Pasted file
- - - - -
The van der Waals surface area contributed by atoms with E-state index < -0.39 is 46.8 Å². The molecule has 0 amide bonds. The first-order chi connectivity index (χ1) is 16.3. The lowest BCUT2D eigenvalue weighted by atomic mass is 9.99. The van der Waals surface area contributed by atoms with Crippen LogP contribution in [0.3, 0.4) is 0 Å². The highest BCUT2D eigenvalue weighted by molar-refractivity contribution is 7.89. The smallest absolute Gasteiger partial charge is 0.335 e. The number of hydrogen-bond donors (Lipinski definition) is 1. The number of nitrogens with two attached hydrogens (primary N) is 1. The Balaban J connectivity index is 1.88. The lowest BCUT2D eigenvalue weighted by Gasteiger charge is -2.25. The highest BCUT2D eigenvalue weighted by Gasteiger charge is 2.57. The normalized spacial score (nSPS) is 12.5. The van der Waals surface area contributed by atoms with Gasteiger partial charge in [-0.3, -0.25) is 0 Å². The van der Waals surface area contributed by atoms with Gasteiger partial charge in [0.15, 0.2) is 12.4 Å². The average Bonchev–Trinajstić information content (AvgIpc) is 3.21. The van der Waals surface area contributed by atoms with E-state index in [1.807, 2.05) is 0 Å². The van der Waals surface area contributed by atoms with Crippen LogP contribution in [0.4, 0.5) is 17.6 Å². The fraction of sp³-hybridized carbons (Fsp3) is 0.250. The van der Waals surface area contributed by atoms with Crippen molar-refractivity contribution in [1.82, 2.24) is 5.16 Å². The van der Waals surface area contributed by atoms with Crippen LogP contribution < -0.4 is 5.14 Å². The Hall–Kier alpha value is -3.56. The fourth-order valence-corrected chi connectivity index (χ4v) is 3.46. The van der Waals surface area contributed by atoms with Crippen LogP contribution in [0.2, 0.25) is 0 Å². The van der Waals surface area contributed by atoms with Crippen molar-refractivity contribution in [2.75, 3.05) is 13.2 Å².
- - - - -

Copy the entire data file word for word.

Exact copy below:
The van der Waals surface area contributed by atoms with E-state index < -0.39 is 46.8 Å². The molecule has 0 amide bonds. The first-order chi connectivity index (χ1) is 16.3. The lowest BCUT2D eigenvalue weighted by atomic mass is 9.99. The van der Waals surface area contributed by atoms with Crippen LogP contribution in [0.3, 0.4) is 0 Å². The highest BCUT2D eigenvalue weighted by molar-refractivity contribution is 7.89. The smallest absolute Gasteiger partial charge is 0.335 e. The number of hydrogen-bond donors (Lipinski definition) is 1. The number of nitrogens with two attached hydrogens (primary N) is 1. The Balaban J connectivity index is 1.88. The lowest BCUT2D eigenvalue weighted by Gasteiger charge is -2.25. The highest BCUT2D eigenvalue weighted by Gasteiger charge is 2.57. The normalized spacial score (nSPS) is 12.5. The van der Waals surface area contributed by atoms with Gasteiger partial charge in [-0.3, -0.25) is 0 Å². The van der Waals surface area contributed by atoms with Gasteiger partial charge in [0.15, 0.2) is 12.4 Å². The average Bonchev–Trinajstić information content (AvgIpc) is 3.21. The van der Waals surface area contributed by atoms with E-state index in [1.807, 2.05) is 0 Å². The van der Waals surface area contributed by atoms with Crippen LogP contribution in [0.4, 0.5) is 17.6 Å². The fraction of sp³-hybridized carbons (Fsp3) is 0.250. The van der Waals surface area contributed by atoms with Crippen molar-refractivity contribution in [1.82, 2.24) is 5.16 Å². The van der Waals surface area contributed by atoms with Crippen LogP contribution < -0.4 is 5.14 Å². The Hall–Kier alpha value is -3.56. The fourth-order valence-corrected chi connectivity index (χ4v) is 3.46. The van der Waals surface area contributed by atoms with Crippen LogP contribution in [0.2, 0.25) is 0 Å². The van der Waals surface area contributed by atoms with Crippen molar-refractivity contribution in [2.75, 3.05) is 13.2 Å².